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Critical Analysis of GST regime | UPSC

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UPSC Syllabus: Prelims economy, Mains – GS Paper III – Indian Economy

Sub Theme:  GST| UPSC

The new GST system was implemented on 1st of July 2017 to replace a number of central and state taxes on the same base with a country-wide common framework. As each State levied its own VAT, the tax system was fragmented with different rates being applied for similar sales of goods.

Brief Outline of the GST system

Legal Framework: The legal regime of GST includes four Central laws (the Central Goods and Services Tax (CGST) Act, Integrated Goods and Services Tax (IGST) Act, the Union Territories Goods and Services Tax (UTGST) Act and the Goods and Services (Compensation to States) Act along with twenty-four state laws, the relevant State Goods and Services Tax (SGST) Act

Policy Framework: The GST system is based on a system of multiple rates to various categories of sales (0%, 5%, 12%, 18%, 28% and additionally 0.25% for precious stones and 3% for gold).

Tax Administrative Framework: The administration of the GST is done in parallel by the Central and the State GST administrations with the powers to audit and administer shared. To support the administration of the taxpayers, a common nation-wide IT backbone called the GST Network (GSTN) has been put in place through which all tax returns are required to be filed.

Positives:

Three years after the introduction of the Goods and Services Tax (GST), the number of registered taxpayers have increased from 1.08 crore to 1.23 crore. The number of returns filed has increased steeply, and there is a significant presence of ‘informal’ entities.

Issues in GST Implementation and functioning –

The 15th Finance Commission has highlighted some challenges with the implementation of the Goods and Services Tax (GST).  These include: (i) large shortfall in collections as compared to original forecast, (ii) high volatility in collections, (iii) accumulation of large integrated GST credit, (iv) glitches in invoice and input tax matching, and (v) delay in refunds.  The Commission observed that the continuing dependence of states on compensation from the central government (21 states out of 29 states in 2018-19) for making up for the shortfall in revenue is a concern.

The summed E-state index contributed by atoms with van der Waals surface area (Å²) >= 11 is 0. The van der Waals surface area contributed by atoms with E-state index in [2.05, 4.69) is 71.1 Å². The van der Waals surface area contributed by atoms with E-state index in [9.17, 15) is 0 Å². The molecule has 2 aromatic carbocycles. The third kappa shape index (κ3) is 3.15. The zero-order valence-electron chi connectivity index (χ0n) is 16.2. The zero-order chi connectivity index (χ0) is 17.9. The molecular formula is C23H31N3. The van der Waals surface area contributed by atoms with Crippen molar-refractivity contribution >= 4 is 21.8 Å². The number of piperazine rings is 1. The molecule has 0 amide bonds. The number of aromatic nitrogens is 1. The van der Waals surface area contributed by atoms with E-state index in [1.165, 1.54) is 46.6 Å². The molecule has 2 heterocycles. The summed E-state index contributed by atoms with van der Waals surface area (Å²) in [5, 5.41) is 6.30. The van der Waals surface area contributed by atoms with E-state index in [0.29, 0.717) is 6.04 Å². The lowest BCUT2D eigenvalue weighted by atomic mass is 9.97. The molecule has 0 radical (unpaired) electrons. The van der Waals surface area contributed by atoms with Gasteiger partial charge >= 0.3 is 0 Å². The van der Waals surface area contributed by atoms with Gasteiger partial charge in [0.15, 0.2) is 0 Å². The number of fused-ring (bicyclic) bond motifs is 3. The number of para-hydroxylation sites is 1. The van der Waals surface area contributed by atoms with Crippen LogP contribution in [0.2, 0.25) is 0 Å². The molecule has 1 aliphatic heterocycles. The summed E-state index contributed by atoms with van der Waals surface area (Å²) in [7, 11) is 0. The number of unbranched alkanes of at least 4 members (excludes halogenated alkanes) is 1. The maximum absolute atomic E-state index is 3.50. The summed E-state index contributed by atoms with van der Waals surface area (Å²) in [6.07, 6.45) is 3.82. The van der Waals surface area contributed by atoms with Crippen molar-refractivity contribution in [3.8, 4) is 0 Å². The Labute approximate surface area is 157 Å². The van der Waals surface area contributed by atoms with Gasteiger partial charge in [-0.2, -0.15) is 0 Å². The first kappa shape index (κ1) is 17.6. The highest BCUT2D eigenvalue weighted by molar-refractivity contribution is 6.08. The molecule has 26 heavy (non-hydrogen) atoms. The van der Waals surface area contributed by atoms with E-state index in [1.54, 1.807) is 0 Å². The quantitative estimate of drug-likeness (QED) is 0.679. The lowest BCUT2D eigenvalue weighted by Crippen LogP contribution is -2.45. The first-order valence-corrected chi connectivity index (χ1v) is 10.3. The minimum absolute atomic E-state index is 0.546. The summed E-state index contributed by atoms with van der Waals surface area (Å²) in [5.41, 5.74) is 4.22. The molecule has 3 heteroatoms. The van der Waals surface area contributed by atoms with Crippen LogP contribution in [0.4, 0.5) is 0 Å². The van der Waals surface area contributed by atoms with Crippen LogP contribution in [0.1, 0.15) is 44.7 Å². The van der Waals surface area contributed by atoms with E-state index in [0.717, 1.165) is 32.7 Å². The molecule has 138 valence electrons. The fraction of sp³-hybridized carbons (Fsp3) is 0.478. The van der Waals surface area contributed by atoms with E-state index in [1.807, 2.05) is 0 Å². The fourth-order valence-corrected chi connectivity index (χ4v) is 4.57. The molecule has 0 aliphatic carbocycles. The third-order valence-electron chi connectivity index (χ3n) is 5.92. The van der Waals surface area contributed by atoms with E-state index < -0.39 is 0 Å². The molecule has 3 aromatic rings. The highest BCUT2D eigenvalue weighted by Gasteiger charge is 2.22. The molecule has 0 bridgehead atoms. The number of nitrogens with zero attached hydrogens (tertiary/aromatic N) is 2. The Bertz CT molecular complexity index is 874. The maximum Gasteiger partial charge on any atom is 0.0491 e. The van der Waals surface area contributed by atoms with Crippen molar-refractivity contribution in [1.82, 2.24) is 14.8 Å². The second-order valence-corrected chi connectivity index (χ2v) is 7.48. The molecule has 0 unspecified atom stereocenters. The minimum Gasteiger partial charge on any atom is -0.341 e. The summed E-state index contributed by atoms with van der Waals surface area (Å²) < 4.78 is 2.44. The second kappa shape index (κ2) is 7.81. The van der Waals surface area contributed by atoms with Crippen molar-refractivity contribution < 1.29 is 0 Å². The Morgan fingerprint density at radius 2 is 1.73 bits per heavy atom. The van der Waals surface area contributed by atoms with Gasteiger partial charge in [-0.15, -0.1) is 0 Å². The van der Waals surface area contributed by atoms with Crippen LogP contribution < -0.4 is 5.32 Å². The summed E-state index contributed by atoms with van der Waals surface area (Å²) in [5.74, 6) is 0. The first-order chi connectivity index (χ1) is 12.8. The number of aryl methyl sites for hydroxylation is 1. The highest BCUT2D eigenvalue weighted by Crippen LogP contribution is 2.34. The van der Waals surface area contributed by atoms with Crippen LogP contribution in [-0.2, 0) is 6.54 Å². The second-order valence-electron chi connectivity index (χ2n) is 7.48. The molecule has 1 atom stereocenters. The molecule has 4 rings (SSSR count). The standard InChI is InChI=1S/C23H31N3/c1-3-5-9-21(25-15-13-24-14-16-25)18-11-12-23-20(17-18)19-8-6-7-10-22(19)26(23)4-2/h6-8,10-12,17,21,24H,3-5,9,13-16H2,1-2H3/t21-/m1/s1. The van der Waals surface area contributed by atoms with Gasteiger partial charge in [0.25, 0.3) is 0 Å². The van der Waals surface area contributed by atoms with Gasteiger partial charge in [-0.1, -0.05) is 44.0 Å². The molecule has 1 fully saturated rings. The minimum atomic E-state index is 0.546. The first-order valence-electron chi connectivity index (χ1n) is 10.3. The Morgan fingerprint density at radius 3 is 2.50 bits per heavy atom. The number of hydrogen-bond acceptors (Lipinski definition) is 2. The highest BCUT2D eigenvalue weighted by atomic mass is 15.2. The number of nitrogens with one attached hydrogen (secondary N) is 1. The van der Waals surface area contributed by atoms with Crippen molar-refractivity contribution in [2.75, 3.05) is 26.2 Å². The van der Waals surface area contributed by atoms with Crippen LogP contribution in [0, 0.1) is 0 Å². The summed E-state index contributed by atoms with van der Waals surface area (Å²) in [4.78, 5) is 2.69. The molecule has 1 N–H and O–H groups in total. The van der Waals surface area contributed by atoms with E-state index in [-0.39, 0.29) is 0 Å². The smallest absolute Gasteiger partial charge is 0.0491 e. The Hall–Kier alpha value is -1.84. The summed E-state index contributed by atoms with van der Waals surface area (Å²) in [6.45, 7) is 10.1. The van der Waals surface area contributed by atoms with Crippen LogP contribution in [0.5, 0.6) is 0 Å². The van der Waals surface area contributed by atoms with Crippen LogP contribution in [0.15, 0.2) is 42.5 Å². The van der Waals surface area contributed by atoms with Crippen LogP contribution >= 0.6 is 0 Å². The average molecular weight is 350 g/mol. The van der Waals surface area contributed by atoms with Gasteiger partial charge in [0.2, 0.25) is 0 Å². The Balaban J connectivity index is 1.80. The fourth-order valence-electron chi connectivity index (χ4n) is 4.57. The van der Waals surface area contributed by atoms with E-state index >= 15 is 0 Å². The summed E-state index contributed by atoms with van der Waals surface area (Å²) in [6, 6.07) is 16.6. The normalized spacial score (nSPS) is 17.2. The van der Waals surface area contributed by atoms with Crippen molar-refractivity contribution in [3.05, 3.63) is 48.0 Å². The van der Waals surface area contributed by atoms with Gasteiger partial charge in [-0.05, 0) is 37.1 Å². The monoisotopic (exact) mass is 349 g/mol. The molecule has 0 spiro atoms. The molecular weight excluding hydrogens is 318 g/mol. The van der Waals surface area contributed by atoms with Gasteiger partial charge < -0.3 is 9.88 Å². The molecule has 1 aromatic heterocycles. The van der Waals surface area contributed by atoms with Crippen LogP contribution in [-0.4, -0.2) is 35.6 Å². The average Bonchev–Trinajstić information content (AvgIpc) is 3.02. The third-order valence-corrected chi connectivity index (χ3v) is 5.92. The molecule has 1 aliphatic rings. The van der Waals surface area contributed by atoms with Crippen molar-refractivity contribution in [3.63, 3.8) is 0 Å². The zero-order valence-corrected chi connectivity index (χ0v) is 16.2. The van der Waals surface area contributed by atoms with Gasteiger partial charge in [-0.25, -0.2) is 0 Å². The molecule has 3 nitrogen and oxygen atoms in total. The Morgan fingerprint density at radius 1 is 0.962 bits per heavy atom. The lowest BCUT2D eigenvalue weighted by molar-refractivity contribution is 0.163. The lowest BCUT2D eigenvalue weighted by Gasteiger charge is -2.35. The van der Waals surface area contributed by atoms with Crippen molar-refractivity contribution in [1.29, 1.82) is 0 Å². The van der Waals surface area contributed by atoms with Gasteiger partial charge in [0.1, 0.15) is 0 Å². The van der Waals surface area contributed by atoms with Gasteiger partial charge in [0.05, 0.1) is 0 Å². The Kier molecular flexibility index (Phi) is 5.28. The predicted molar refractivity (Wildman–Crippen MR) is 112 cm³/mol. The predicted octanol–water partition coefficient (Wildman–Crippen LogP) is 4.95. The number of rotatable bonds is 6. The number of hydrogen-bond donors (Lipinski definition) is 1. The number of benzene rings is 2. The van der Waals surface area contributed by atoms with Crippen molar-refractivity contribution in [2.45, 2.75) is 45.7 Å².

Stagnation in GST Tax Collection: As Chart 1 shows, the total monthly collections from State (SGST), Central (CGST), and integrated (IGST) goods and services taxes and the compensation cess first crossed Rs 1 lakh crore in April 2018. But after that, there has been stagnation in GST revenue growth.

Complexity: The GST was introduced in order to simplify the tax structure and improve the tax compliance. However, the existing GST regime has multiple rates: 0, 0.25, 1, 3, 5, 12,

18 and 28%; Need to reduce the number of tax slabs.

Coverage: Some of the products such as petroleum crude, motor spirit (petrol), high speed diesel, natural gas and aviation turbine fuel etc are outside the purview of GST and hence should be brought under the GST to boost the manufacturing sector.

Issues in collecting taxes on sales: Issues arise due the multiple rates and classification. For example, it has been reported just in the case of the business of selling paper, pamphlets are taxed at 5%, letterheads at 12%, files at 18% and hardbound registers at 28%. This multiple layering of taxes defeats the basic idea of “One nation One tax”.

Basics about GST Council

Composition:

  • Composition of GST Council is as per the 101st Constitutional Amendment Act.
  • The Union finance minister is the chairman of GST council. Other members include Minister in charge of Finance or Taxation of State as members.
  • The members of the GST Council choose one amongst themselves to be the Vice-chairman of the council for such period as they decide.
  • One half of the total number of members of GST council shall constitute the quorum at its meetings.

Decision Making:

  • Every decision of the GST Council shall be taken at a meeting, by a majority of not less than three-fourth of the weighted votes of the members present and voting of Central Government has a weightage of one-third of the total votes.
  • Votes of State Governments taken together have a weightage of two-thirds of the total votes. Thus, Central Government has an effective veto on all decisions of the GST Council.
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